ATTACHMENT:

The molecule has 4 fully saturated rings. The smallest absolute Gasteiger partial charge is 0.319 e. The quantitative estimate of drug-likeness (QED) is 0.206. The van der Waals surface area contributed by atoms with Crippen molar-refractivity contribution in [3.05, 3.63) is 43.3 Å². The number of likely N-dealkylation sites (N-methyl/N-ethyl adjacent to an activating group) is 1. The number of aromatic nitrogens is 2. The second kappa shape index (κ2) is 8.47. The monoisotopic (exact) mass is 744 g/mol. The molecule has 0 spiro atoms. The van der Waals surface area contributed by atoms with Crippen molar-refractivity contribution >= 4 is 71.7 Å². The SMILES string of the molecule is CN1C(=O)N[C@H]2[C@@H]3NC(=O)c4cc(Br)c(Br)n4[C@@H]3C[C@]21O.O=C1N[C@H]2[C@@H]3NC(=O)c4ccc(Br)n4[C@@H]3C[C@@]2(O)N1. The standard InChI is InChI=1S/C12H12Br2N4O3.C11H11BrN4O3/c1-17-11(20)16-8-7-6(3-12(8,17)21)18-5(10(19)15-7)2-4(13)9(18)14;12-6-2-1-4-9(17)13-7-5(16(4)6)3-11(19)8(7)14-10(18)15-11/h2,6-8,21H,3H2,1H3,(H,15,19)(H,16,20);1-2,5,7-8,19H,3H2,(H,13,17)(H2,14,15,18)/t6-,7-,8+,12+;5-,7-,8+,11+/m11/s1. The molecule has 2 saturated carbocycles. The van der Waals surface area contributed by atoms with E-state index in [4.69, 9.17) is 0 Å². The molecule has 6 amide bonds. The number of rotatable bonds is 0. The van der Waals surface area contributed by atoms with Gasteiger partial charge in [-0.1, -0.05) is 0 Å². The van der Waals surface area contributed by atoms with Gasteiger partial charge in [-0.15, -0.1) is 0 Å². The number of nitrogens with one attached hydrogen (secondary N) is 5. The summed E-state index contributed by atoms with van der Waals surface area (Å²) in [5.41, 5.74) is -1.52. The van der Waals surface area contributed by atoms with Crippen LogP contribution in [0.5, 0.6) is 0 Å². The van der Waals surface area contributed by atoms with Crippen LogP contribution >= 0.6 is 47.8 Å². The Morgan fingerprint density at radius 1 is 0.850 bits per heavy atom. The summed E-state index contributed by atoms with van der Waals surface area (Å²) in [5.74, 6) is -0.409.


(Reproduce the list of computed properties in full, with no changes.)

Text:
The molecule has 4 fully saturated rings. The smallest absolute Gasteiger partial charge is 0.319 e. The quantitative estimate of drug-likeness (QED) is 0.206. The van der Waals surface area contributed by atoms with Crippen molar-refractivity contribution in [3.05, 3.63) is 43.3 Å². The number of likely N-dealkylation sites (N-methyl/N-ethyl adjacent to an activating group) is 1. The number of aromatic nitrogens is 2. The second kappa shape index (κ2) is 8.47. The monoisotopic (exact) mass is 744 g/mol. The molecule has 0 spiro atoms. The van der Waals surface area contributed by atoms with Crippen molar-refractivity contribution >= 4 is 71.7 Å². The SMILES string of the molecule is CN1C(=O)N[C@H]2[C@@H]3NC(=O)c4cc(Br)c(Br)n4[C@@H]3C[C@]21O.O=C1N[C@H]2[C@@H]3NC(=O)c4ccc(Br)n4[C@@H]3C[C@@]2(O)N1. The standard InChI is InChI=1S/C12H12Br2N4O3.C11H11BrN4O3/c1-17-11(20)16-8-7-6(3-12(8,17)21)18-5(10(19)15-7)2-4(13)9(18)14;12-6-2-1-4-9(17)13-7-5(16(4)6)3-11(19)8(7)14-10(18)15-11/h2,6-8,21H,3H2,1H3,(H,15,19)(H,16,20);1-2,5,7-8,19H,3H2,(H,13,17)(H2,14,15,18)/t6-,7-,8+,12+;5-,7-,8+,11+/m11/s1. The molecule has 2 saturated carbocycles. The van der Waals surface area contributed by atoms with E-state index in [4.69, 9.17) is 0 Å². The molecule has 6 amide bonds. The number of rotatable bonds is 0. The van der Waals surface area contributed by atoms with Gasteiger partial charge in [-0.1, -0.05) is 0 Å². The van der Waals surface area contributed by atoms with Gasteiger partial charge in [-0.15, -0.1) is 0 Å². The number of nitrogens with one attached hydrogen (secondary N) is 5. The summed E-state index contributed by atoms with van der Waals surface area (Å²) in [5.41, 5.74) is -1.52. The van der Waals surface area contributed by atoms with Crippen LogP contribution in [0.5, 0.6) is 0 Å². The van der Waals surface area contributed by atoms with Crippen LogP contribution >= 0.6 is 47.8 Å². The Morgan fingerprint density at radius 1 is 0.850 bits per heavy atom. The summed E-state index contributed by atoms with van der Waals surface area (Å²) in [5.74, 6) is -0.409.